I heard the very real issues and concerns shared by the group of teenagers I had the honor of meeting with last week. I think about the immensity of what they face. In many cases, their parents or guardians are feeling similar pressures. I know this is true because of the emails, texts, and direct messages I receive almost weekly from parents or guardians hoping I can give them practical, step-by-step answers for some of the most grueling issues their teenagers are facing. 

The answer is still Jesus. He always will be, but as these parents are recognizing, the very real and important need for growing as a disciple is not something that can be outsourced to a youth minister or a Sunday school teacher.

When I served as a youth pastor, I was satisfied living in my silo of youth ministry. I talked with and resourced parents as best I could, but ultimately, I was engaged with reaching teenagers. I would say that my intent was to reach them for Christ (and it was) but sometimes, it seems I was focused on reaching them for my youth ministry. Ultimately, we had hundreds of teenagers who joined a youth group, but never joined the church or God's family. Lost teenagers wearing Christian t-shirts was common.

This is changing as our church has moved to a model of student ministry (as well as preschool and children's) called Family Equipping (read more here.) The focus is less on the young person and more on equipping parents and guardians to be lead disciple-makers in their homes. Those who understand the value are praising this shift.

Others who simply long for their teenagers to be part of a large youth group so they can make great memories and do all the things their parents did a couple of decades earlier do not like this. Some have left our church. They have found other churches who provide the very same type of ministry that was so prevalent in the golden age. These are not bad churches. They are wonderful and God is using those ministries for his glory. It is just that they are functioning under a different model. I pray for them and their impact for the kingdom.

Since hindsight is 20/20, I now know that when our church functioned under such a model, we did a disservice to families and students. We settled for good, when God was calling us to better.

The bottom line is that teenagers who are struggling with their sexuality, their gender identity, the pressures to perform, the temptations to vape and other things, the stresses of family breakdowns, and the host of other things that end up on a whiteboard at a junior high school do not simply need the world's greatest pizza party, a sub-par event with dumbed-down inspirational "talks," matching t-shirts, or just someone to sit by in the church service.

They certainly need Jesus, but they also need a roadmap for next steps in their journey of life. Not only that, they need a guide to help them take those steps. Ideally, those guides are their parents. In some cases, they must be another (such as Paul became for Timothy.)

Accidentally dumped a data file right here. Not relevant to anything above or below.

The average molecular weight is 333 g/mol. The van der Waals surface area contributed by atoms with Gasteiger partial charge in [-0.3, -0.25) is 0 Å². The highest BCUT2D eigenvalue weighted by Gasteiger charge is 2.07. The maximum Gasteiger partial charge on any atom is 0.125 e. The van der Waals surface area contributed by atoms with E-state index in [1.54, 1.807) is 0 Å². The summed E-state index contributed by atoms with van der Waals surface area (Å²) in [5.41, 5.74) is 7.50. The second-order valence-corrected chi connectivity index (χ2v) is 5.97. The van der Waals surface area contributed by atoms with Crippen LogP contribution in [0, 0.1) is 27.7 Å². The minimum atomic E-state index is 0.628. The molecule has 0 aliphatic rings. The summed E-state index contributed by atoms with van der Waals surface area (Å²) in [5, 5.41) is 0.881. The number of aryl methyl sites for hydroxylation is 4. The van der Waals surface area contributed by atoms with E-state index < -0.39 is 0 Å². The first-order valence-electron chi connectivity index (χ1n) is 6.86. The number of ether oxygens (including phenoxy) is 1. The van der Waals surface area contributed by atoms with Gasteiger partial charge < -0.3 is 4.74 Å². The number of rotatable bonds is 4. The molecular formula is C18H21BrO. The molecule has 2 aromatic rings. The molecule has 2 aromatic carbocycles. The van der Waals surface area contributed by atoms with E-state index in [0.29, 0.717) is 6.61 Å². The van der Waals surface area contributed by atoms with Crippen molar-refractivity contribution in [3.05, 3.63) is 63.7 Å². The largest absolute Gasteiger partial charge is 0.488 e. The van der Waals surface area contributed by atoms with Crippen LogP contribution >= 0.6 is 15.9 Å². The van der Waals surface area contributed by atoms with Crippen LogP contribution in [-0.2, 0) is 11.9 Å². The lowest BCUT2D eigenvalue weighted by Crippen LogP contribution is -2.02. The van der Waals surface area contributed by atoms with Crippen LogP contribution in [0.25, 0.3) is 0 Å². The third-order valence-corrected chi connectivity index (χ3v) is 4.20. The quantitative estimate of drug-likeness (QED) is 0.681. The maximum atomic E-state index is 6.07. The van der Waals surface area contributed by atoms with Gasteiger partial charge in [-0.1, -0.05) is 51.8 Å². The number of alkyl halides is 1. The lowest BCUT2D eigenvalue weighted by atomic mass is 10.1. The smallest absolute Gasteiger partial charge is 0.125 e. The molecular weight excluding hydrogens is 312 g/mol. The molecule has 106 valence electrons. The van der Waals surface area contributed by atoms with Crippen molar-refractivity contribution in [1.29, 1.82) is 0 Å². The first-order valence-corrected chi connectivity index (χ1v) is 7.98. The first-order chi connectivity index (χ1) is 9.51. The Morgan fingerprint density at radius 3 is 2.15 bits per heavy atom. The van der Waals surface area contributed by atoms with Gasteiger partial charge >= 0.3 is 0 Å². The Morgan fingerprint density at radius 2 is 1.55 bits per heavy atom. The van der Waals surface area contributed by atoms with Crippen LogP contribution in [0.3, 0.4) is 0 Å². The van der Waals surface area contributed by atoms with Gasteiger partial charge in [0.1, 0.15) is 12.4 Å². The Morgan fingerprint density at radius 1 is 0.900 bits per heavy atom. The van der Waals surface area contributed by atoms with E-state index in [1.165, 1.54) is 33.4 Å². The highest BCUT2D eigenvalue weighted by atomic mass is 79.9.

It is essential that we equip believers well, for this generation and the ones to come.

May we never be guilty of outsourcing discipleship that is commissioned to us.

Oh, and by the way, I am not opposed to pizza parties, youth camps, mission trips, and DiscipleNow Weekends. I think these are all valid, good, and helpful. As for lock-ins though...they are of the devil, so no love for them.


The Ravi Zacharias Scandal & the Danger of Creating Celebrity Christians

I will often get questions from church members, even those on staff, regarding the feasibility of using a curriculum item or teaching series by certain teachers. This has seemingly multiplied as more and more pastors and teachers have shifted from the "Good to listen to" list to the "We won't use that material." In some cases it is due to doctrinal errors. Yet, some are due to overt, revealed, moral failure.

The most recent, and perhaps the most frustrating among evangelical leaders, has been the revealed sinful actions of Ravi Zacharias. For years, Zacharias had been celebrated as an accomplished apologist in the church. His gatherings at public universities where he would debate atheists and take questions from students have been viewed by millions. His soft-spoken demeanor and intelligent way of engaging in these venues with what appeared to be true care and love was unique. I enjoyed his teachings and viewed numerous clips such as these. I have also read his writings and books.

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Photo credit: lausannemovement on VisualHunt.com / CC BY-NC-SA

A couple of years ago I had a meeting with the general manager of a local Christian radio station. This station has faithfully presented great preaching and teaching over the airwaves in our community for decades. We had hosted a fiftieth anniversary celebration for them a few years back and we were discussing another community gathering sponsored by the station. One of the potential speakers they were talking with was Ravi Zacharias. At this point, I mentioned that there were some stories circulating about Ravi and they may wish to look into those before booking. The stories were floating around on the internet and being shared on social media, but by and large, they were not known (or were being ignored) by most Christians.

The stories were concerning, but they had been refuted by Ravi and most people just believed the man whom they saw as a purveyor of truth and therefore viewed the accusers as just seeking money or notoriety. 

Grieving the Death of Ravi

Ravi Zacharias had been ill for a while and in May 2020 he died. There were many who mourned his death and postings asking for prayer for his family members were flooding the internet. This was a time of grief and I, as well as many others, were sad that he had died, was praying for his family, and wondering what the next phase of his ministry (RZIM) would be.